It’s hard to find the time for extracurricular activity these days. One way is to cut back on the TV viewing.

Recognize that you will have some setbacks. That is OK. The key is to pick yourself back up and get back to it.

Here’s a blog entry with some additional tips – Persistence – 3 Tips for Strengthening It.

Boldness, Commitment, and Providence

19 March, 2009 (23:54) | Leadership, Management, Success | By: Administrator

In his book, Enough, Jack Bogle, founder of The Vanguard Mutual Fund Group paraphrases Scottish author W.H. Murray on Boldness, Commitment, and Providence

Until one is committed, there is hesitancy, the chance to draw back, always ineffectiveness. Concerning all acts of initiative and creation, there is one elementary truth, the ignorance of which kills countless ideas and splendid plans: that the moment one definitely commits oneself, then providence moves too.

A whole stream of events issues from the decision, raising in one’s favor all manner of unforeseen incidents and meetings and material assistance, which no man could have dreamt would have come his way. Whatever you do, or dream you can begin it. Boldness has genius, power, and magic in it. Begin it now.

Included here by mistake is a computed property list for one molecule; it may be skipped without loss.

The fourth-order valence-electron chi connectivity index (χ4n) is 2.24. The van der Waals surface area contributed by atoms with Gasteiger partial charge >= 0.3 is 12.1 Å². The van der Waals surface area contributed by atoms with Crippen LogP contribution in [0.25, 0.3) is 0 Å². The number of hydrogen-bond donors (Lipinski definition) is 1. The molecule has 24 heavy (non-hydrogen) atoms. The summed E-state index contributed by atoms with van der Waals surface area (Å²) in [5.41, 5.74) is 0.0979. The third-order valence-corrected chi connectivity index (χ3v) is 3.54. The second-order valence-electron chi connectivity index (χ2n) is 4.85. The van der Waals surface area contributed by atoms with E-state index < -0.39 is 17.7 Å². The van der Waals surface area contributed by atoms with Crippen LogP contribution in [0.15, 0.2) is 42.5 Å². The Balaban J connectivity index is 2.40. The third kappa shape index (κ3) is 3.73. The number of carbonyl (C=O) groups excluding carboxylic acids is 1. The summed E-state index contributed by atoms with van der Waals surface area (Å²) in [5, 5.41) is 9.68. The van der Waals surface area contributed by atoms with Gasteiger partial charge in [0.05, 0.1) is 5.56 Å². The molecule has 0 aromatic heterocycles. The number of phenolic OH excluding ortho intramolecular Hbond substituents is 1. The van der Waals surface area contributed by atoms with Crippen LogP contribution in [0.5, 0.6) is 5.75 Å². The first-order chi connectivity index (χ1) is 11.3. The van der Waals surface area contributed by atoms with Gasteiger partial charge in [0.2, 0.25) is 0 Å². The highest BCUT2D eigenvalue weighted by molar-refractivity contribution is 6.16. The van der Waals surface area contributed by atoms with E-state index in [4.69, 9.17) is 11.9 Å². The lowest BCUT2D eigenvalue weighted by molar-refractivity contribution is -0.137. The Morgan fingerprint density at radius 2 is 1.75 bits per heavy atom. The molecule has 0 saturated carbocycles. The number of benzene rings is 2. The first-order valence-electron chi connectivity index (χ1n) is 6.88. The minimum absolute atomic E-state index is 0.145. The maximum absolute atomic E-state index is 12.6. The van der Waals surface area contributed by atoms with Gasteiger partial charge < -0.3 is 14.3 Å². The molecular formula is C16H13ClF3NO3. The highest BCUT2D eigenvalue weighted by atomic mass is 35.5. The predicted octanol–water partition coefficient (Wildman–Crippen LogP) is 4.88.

Any thoughts Joe and Wanda?

Joe Kerr: Amen brother! It’s like when I committed to winning the basketball tournament at work this year. Once I made up my mind, everything just seemed to fall into place. I squeezed the T-Shirt guy and got our uniforms for a song. In our first game, Jerry went down like a sack of potatoes. He sprained his ankle. That led me to recruit Ted Bonelli (aka T-Bone), former semi pro ball player from accounting. I’ll tell you, it’s amazing what a little bonus money will do to generate interest! Even providence can use a little nudge sometimes. Before I knew it the trophy was on display in a brand new case in my office. Begin it baby!